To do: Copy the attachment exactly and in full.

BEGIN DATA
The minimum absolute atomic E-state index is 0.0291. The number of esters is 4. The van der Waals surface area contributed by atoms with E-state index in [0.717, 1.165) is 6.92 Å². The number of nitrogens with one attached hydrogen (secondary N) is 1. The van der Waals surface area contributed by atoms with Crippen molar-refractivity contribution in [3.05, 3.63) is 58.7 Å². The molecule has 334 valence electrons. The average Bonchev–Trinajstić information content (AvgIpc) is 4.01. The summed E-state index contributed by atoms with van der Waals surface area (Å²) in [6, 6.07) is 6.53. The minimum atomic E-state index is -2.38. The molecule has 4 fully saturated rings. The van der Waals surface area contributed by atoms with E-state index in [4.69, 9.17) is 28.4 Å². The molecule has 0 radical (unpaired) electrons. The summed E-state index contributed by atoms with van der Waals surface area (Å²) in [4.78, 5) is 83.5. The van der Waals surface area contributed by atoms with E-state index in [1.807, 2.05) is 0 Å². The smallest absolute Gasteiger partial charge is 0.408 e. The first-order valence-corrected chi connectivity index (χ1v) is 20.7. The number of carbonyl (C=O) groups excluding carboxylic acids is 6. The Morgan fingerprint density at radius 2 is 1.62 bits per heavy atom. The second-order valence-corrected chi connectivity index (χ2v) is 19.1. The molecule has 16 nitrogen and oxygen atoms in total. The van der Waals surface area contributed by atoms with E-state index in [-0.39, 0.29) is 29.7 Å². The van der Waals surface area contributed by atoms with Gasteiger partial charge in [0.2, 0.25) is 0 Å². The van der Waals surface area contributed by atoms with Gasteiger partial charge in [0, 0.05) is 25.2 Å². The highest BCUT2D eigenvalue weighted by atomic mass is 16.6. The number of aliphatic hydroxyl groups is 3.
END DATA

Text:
The minimum absolute atomic E-state index is 0.0291. The number of esters is 4. The van der Waals surface area contributed by atoms with E-state index in [0.717, 1.165) is 6.92 Å². The number of nitrogens with one attached hydrogen (secondary N) is 1. The van der Waals surface area contributed by atoms with Crippen molar-refractivity contribution in [3.05, 3.63) is 58.7 Å². The molecule has 334 valence electrons. The average Bonchev–Trinajstić information content (AvgIpc) is 4.01. The summed E-state index contributed by atoms with van der Waals surface area (Å²) in [6, 6.07) is 6.53. The minimum atomic E-state index is -2.38. The molecule has 4 fully saturated rings. The van der Waals surface area contributed by atoms with E-state index in [4.69, 9.17) is 28.4 Å². The molecule has 0 radical (unpaired) electrons. The summed E-state index contributed by atoms with van der Waals surface area (Å²) in [4.78, 5) is 83.5. The van der Waals surface area contributed by atoms with E-state index in [1.807, 2.05) is 0 Å². The smallest absolute Gasteiger partial charge is 0.408 e. The first-order valence-corrected chi connectivity index (χ1v) is 20.7. The number of carbonyl (C=O) groups excluding carboxylic acids is 6. The Morgan fingerprint density at radius 2 is 1.62 bits per heavy atom. The second-order valence-corrected chi connectivity index (χ2v) is 19.1. The molecule has 16 nitrogen and oxygen atoms in total. The van der Waals surface area contributed by atoms with E-state index in [-0.39, 0.29) is 29.7 Å². The van der Waals surface area contributed by atoms with Gasteiger partial charge in [0.2, 0.25) is 0 Å². The van der Waals surface area contributed by atoms with Gasteiger partial charge in [0, 0.05) is 25.2 Å². The highest BCUT2D eigenvalue weighted by atomic mass is 16.6. The number of aliphatic hydroxyl groups is 3.